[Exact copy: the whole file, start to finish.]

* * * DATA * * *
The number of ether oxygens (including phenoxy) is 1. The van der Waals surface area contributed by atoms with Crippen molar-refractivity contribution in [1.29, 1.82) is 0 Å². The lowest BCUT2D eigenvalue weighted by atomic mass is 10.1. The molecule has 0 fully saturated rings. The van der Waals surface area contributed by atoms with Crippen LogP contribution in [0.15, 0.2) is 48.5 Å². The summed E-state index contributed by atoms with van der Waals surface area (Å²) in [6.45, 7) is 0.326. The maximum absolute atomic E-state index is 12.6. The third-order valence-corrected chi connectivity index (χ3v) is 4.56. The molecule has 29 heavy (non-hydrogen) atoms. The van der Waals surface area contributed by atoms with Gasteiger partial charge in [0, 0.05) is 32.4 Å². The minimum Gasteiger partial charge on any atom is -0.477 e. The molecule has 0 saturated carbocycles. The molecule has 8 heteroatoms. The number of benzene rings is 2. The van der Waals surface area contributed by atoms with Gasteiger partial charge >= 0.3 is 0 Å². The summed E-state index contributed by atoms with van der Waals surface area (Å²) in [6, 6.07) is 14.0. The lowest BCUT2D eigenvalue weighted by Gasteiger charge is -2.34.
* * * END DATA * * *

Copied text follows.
The number of ether oxygens (including phenoxy) is 1. The van der Waals surface area contributed by atoms with Crippen molar-refractivity contribution in [1.29, 1.82) is 0 Å². The lowest BCUT2D eigenvalue weighted by atomic mass is 10.1. The molecule has 0 fully saturated rings. The van der Waals surface area contributed by atoms with Crippen LogP contribution in [0.15, 0.2) is 48.5 Å². The summed E-state index contributed by atoms with van der Waals surface area (Å²) in [6.45, 7) is 0.326. The maximum absolute atomic E-state index is 12.6. The third-order valence-corrected chi connectivity index (χ3v) is 4.56. The molecule has 29 heavy (non-hydrogen) atoms. The van der Waals surface area contributed by atoms with Gasteiger partial charge in [0, 0.05) is 32.4 Å². The minimum Gasteiger partial charge on any atom is -0.477 e. The molecule has 0 saturated carbocycles. The molecule has 8 heteroatoms. The number of benzene rings is 2. The van der Waals surface area contributed by atoms with Gasteiger partial charge >= 0.3 is 0 Å². The summed E-state index contributed by atoms with van der Waals surface area (Å²) in [6, 6.07) is 14.0. The lowest BCUT2D eigenvalue weighted by Gasteiger charge is -2.34.